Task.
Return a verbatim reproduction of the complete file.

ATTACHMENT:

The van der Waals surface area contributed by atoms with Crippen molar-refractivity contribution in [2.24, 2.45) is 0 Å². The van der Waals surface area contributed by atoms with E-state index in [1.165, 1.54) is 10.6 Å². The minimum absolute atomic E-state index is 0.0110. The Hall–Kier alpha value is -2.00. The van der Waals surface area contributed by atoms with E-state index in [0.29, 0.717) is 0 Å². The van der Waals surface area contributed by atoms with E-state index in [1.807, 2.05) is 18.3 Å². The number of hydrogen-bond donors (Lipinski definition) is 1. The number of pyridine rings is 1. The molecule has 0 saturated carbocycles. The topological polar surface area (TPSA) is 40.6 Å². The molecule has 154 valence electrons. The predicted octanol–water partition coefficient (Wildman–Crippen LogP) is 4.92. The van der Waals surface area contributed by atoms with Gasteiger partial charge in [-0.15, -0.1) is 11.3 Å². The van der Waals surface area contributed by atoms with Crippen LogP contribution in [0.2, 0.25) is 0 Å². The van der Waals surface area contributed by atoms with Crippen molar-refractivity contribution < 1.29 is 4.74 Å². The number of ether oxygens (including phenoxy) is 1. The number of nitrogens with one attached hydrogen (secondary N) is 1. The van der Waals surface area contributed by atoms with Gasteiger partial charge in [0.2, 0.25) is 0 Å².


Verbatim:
The van der Waals surface area contributed by atoms with Crippen molar-refractivity contribution in [2.24, 2.45) is 0 Å². The van der Waals surface area contributed by atoms with E-state index in [1.165, 1.54) is 10.6 Å². The minimum absolute atomic E-state index is 0.0110. The Hall–Kier alpha value is -2.00. The van der Waals surface area contributed by atoms with E-state index in [0.29, 0.717) is 0 Å². The van der Waals surface area contributed by atoms with E-state index in [1.807, 2.05) is 18.3 Å². The number of hydrogen-bond donors (Lipinski definition) is 1. The number of pyridine rings is 1. The molecule has 0 saturated carbocycles. The topological polar surface area (TPSA) is 40.6 Å². The molecule has 154 valence electrons. The predicted octanol–water partition coefficient (Wildman–Crippen LogP) is 4.92. The van der Waals surface area contributed by atoms with Gasteiger partial charge in [-0.15, -0.1) is 11.3 Å². The van der Waals surface area contributed by atoms with Crippen LogP contribution in [0.2, 0.25) is 0 Å². The van der Waals surface area contributed by atoms with Crippen molar-refractivity contribution < 1.29 is 4.74 Å². The number of ether oxygens (including phenoxy) is 1. The number of nitrogens with one attached hydrogen (secondary N) is 1. The van der Waals surface area contributed by atoms with Gasteiger partial charge in [0.2, 0.25) is 0 Å².